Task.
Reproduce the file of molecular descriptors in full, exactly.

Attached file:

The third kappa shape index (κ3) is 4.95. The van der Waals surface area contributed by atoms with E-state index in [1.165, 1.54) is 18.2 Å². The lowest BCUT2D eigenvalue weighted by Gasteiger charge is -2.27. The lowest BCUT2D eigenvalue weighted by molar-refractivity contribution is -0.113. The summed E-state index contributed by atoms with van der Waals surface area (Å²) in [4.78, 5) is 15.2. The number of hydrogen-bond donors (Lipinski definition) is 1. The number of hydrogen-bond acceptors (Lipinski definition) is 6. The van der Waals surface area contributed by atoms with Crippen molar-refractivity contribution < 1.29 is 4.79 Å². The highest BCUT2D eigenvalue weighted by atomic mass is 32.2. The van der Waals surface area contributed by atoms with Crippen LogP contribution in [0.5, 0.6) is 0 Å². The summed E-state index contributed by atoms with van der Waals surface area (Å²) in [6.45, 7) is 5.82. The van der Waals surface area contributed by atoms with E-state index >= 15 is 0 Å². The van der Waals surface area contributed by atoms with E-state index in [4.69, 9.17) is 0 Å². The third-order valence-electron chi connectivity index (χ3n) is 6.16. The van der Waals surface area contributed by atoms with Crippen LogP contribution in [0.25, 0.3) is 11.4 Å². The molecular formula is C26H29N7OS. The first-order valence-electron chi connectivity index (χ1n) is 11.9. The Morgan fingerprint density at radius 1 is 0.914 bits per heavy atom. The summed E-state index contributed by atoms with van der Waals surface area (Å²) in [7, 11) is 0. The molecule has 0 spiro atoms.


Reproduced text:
The third kappa shape index (κ3) is 4.95. The van der Waals surface area contributed by atoms with E-state index in [1.165, 1.54) is 18.2 Å². The lowest BCUT2D eigenvalue weighted by Gasteiger charge is -2.27. The lowest BCUT2D eigenvalue weighted by molar-refractivity contribution is -0.113. The summed E-state index contributed by atoms with van der Waals surface area (Å²) in [4.78, 5) is 15.2. The number of hydrogen-bond donors (Lipinski definition) is 1. The number of hydrogen-bond acceptors (Lipinski definition) is 6. The van der Waals surface area contributed by atoms with Crippen molar-refractivity contribution < 1.29 is 4.79 Å². The highest BCUT2D eigenvalue weighted by atomic mass is 32.2. The van der Waals surface area contributed by atoms with Crippen LogP contribution in [0.5, 0.6) is 0 Å². The summed E-state index contributed by atoms with van der Waals surface area (Å²) in [6.45, 7) is 5.82. The van der Waals surface area contributed by atoms with E-state index >= 15 is 0 Å². The van der Waals surface area contributed by atoms with E-state index in [4.69, 9.17) is 0 Å². The third-order valence-electron chi connectivity index (χ3n) is 6.16. The van der Waals surface area contributed by atoms with Crippen LogP contribution in [0.25, 0.3) is 11.4 Å². The molecular formula is C26H29N7OS. The first-order valence-electron chi connectivity index (χ1n) is 11.9. The Morgan fingerprint density at radius 1 is 0.914 bits per heavy atom. The summed E-state index contributed by atoms with van der Waals surface area (Å²) in [7, 11) is 0. The molecule has 0 spiro atoms.